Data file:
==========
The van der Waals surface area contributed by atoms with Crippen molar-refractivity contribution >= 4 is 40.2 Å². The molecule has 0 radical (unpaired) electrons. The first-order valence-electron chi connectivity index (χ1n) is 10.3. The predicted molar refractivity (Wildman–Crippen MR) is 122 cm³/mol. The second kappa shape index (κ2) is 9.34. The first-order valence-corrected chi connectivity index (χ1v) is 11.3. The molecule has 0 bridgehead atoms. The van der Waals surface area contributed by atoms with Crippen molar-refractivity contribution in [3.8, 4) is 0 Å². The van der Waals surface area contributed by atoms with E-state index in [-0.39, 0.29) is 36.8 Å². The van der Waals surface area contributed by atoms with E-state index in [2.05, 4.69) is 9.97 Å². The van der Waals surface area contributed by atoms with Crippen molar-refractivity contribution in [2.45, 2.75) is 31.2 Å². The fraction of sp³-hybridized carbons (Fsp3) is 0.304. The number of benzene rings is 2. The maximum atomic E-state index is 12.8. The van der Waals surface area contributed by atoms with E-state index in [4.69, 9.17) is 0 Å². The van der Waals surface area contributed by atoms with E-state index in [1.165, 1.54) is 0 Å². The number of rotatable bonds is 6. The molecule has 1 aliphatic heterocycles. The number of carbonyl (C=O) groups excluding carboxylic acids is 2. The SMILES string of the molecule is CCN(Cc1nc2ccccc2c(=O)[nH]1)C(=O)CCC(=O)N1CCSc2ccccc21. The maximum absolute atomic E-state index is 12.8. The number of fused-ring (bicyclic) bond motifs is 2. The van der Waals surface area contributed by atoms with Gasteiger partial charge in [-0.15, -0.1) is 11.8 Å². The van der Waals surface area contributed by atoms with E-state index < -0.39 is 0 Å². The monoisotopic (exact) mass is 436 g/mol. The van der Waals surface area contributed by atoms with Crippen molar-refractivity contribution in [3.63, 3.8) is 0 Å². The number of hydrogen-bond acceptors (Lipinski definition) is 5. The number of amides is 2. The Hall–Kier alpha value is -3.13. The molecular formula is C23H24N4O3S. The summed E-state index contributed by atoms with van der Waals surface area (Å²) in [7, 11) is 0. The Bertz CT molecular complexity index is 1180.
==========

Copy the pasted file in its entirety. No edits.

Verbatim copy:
The van der Waals surface area contributed by atoms with Crippen molar-refractivity contribution >= 4 is 40.2 Å². The molecule has 0 radical (unpaired) electrons. The first-order valence-electron chi connectivity index (χ1n) is 10.3. The predicted molar refractivity (Wildman–Crippen MR) is 122 cm³/mol. The second kappa shape index (κ2) is 9.34. The first-order valence-corrected chi connectivity index (χ1v) is 11.3. The molecule has 0 bridgehead atoms. The van der Waals surface area contributed by atoms with Crippen molar-refractivity contribution in [3.8, 4) is 0 Å². The van der Waals surface area contributed by atoms with E-state index in [-0.39, 0.29) is 36.8 Å². The van der Waals surface area contributed by atoms with E-state index in [2.05, 4.69) is 9.97 Å². The van der Waals surface area contributed by atoms with Crippen molar-refractivity contribution in [2.45, 2.75) is 31.2 Å². The fraction of sp³-hybridized carbons (Fsp3) is 0.304. The number of benzene rings is 2. The maximum atomic E-state index is 12.8. The van der Waals surface area contributed by atoms with E-state index in [4.69, 9.17) is 0 Å². The van der Waals surface area contributed by atoms with E-state index in [1.165, 1.54) is 0 Å². The number of rotatable bonds is 6. The molecule has 1 aliphatic heterocycles. The number of carbonyl (C=O) groups excluding carboxylic acids is 2. The SMILES string of the molecule is CCN(Cc1nc2ccccc2c(=O)[nH]1)C(=O)CCC(=O)N1CCSc2ccccc21. The maximum absolute atomic E-state index is 12.8. The number of fused-ring (bicyclic) bond motifs is 2. The van der Waals surface area contributed by atoms with Gasteiger partial charge in [-0.15, -0.1) is 11.8 Å². The van der Waals surface area contributed by atoms with E-state index < -0.39 is 0 Å². The monoisotopic (exact) mass is 436 g/mol. The van der Waals surface area contributed by atoms with Crippen molar-refractivity contribution in [3.63, 3.8) is 0 Å². The number of hydrogen-bond acceptors (Lipinski definition) is 5. The number of amides is 2. The Hall–Kier alpha value is -3.13. The molecular formula is C23H24N4O3S. The summed E-state index contributed by atoms with van der Waals surface area (Å²) in [7, 11) is 0. The Bertz CT molecular complexity index is 1180.